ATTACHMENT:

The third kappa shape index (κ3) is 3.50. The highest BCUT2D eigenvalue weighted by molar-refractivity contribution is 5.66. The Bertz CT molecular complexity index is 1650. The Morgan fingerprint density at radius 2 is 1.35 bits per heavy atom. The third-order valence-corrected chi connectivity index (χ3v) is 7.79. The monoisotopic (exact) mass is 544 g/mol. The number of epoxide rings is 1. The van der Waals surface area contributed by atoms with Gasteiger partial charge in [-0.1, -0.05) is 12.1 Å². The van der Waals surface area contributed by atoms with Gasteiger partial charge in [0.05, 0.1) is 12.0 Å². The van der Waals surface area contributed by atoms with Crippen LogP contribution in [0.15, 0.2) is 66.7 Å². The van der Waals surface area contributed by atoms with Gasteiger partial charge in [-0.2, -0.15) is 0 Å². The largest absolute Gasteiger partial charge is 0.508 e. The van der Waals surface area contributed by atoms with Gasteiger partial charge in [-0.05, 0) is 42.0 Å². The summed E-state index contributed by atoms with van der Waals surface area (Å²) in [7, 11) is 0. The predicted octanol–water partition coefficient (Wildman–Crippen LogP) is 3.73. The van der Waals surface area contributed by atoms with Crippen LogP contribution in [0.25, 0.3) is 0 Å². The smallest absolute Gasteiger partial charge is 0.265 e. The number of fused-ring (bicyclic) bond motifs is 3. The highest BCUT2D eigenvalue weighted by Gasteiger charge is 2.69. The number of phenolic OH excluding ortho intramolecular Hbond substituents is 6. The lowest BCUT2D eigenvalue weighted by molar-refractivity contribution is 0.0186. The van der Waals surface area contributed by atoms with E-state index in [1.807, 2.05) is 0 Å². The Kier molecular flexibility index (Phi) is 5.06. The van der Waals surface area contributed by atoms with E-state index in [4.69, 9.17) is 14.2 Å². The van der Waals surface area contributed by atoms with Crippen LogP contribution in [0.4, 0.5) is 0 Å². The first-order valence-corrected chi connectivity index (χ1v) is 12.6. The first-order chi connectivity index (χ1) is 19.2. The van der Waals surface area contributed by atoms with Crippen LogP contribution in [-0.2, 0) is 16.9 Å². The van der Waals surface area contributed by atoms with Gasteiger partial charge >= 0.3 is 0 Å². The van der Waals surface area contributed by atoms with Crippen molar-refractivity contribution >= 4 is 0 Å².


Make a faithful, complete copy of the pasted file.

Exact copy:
The third kappa shape index (κ3) is 3.50. The highest BCUT2D eigenvalue weighted by molar-refractivity contribution is 5.66. The Bertz CT molecular complexity index is 1650. The Morgan fingerprint density at radius 2 is 1.35 bits per heavy atom. The third-order valence-corrected chi connectivity index (χ3v) is 7.79. The monoisotopic (exact) mass is 544 g/mol. The number of epoxide rings is 1. The van der Waals surface area contributed by atoms with Gasteiger partial charge in [-0.1, -0.05) is 12.1 Å². The van der Waals surface area contributed by atoms with Gasteiger partial charge in [0.05, 0.1) is 12.0 Å². The van der Waals surface area contributed by atoms with Crippen LogP contribution in [0.15, 0.2) is 66.7 Å². The van der Waals surface area contributed by atoms with Gasteiger partial charge in [-0.2, -0.15) is 0 Å². The largest absolute Gasteiger partial charge is 0.508 e. The van der Waals surface area contributed by atoms with Gasteiger partial charge in [-0.05, 0) is 42.0 Å². The summed E-state index contributed by atoms with van der Waals surface area (Å²) in [7, 11) is 0. The predicted octanol–water partition coefficient (Wildman–Crippen LogP) is 3.73. The van der Waals surface area contributed by atoms with Crippen LogP contribution in [0.25, 0.3) is 0 Å². The smallest absolute Gasteiger partial charge is 0.265 e. The number of fused-ring (bicyclic) bond motifs is 3. The highest BCUT2D eigenvalue weighted by Gasteiger charge is 2.69. The number of phenolic OH excluding ortho intramolecular Hbond substituents is 6. The lowest BCUT2D eigenvalue weighted by molar-refractivity contribution is 0.0186. The van der Waals surface area contributed by atoms with E-state index in [1.807, 2.05) is 0 Å². The Kier molecular flexibility index (Phi) is 5.06. The van der Waals surface area contributed by atoms with E-state index in [4.69, 9.17) is 14.2 Å². The van der Waals surface area contributed by atoms with Crippen LogP contribution in [0.4, 0.5) is 0 Å². The first-order valence-corrected chi connectivity index (χ1v) is 12.6. The first-order chi connectivity index (χ1) is 19.2. The van der Waals surface area contributed by atoms with Crippen LogP contribution in [-0.2, 0) is 16.9 Å². The van der Waals surface area contributed by atoms with Gasteiger partial charge >= 0.3 is 0 Å². The van der Waals surface area contributed by atoms with Crippen molar-refractivity contribution >= 4 is 0 Å².